This presentation focuses on the functional alignment of fMRI data, drawing inspiration from Daniel Anthes’ thesis titled “BOLD Deepfakes: Functional Alignment for Unpaired Data using Deep Neural Networks” and delving into the foundational work of J.V. Haxby, a renowned researcher in the field of fMRI data analysis (Haxby et al., 2010). A core challenge for cognitive neuroscience is to find similarity across neural diversity (Churchland, 1998); that is, to find shared or similar neural processes supporting the diversity of individual cognitive experience. Anatomical variability and limited structure-function correspondence across cortex (Paquola et al., 2019) make this goal challenging. To address this challenge, functional alignment is an increasingly popular family of methods for functional magnetic resonance imaging (fMRI) analysis: from the initial introduction of hyperalignment in Haxby et al. 2011, the range of associated methods has grown to include several other linear methods. The presentation explores the innovative approach proposed by Daniel Anthes of “BOLD Deepfakes,” leveraging nonlinear deep neural networks to achieve one-shot functional alignment for unpaired data. Lastly, the presentation outlines potential avenues for further improvement and regularised enhancements in the context of my bachelor thesis. These ideas include exploring novel regularisation techniques to improve the robustness and generalisation of the deep neural network models.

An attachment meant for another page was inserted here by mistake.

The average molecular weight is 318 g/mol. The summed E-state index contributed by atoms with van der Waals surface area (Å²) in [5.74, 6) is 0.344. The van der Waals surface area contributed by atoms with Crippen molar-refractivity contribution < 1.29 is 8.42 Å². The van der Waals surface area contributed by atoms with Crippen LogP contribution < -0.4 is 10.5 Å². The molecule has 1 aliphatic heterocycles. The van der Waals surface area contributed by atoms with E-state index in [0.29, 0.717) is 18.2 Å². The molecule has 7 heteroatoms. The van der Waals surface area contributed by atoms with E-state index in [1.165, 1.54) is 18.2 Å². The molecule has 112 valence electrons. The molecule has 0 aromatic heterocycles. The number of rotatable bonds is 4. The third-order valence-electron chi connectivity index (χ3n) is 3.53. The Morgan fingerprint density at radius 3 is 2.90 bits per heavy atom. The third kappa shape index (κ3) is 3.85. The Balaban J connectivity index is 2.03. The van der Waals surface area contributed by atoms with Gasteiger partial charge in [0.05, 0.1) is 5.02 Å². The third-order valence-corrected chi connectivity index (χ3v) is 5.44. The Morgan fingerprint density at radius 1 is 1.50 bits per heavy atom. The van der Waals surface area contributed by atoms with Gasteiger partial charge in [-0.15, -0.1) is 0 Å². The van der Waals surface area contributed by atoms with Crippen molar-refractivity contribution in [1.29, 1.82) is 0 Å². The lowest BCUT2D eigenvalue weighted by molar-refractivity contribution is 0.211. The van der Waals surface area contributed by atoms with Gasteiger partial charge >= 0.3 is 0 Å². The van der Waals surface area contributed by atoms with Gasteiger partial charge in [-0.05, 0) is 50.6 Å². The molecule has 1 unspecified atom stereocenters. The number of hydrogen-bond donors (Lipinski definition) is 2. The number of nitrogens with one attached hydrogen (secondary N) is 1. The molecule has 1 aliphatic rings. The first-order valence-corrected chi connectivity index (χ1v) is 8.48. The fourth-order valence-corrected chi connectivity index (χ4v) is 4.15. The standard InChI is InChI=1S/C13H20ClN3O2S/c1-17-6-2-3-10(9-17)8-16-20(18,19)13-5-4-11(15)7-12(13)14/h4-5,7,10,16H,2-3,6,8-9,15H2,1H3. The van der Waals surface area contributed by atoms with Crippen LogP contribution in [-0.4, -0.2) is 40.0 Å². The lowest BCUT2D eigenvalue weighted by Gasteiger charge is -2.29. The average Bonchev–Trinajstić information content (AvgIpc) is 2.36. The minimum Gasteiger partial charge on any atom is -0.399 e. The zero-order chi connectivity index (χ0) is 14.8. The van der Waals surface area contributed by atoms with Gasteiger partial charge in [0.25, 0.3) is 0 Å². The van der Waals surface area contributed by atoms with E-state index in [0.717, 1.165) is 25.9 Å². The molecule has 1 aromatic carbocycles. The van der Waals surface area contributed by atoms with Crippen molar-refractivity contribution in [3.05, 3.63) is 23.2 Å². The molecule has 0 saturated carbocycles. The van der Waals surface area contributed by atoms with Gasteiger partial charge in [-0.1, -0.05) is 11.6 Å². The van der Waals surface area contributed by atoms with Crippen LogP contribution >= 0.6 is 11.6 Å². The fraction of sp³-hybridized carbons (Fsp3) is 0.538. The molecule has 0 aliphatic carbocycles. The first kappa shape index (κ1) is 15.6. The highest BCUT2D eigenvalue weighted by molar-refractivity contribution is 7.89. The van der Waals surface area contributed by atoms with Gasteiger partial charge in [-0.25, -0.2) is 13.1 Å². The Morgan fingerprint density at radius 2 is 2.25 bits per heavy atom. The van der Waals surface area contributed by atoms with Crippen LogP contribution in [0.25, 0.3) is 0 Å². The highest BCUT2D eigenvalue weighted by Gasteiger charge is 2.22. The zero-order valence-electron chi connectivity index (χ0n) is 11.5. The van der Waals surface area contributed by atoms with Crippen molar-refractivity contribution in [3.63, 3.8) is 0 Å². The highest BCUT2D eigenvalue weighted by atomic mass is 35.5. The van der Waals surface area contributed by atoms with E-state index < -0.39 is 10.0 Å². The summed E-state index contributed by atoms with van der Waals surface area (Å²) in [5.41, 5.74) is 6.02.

Perception (Room SR003)

13:30–13:50 Tin Mišić
Object tracking using an active stereo visual system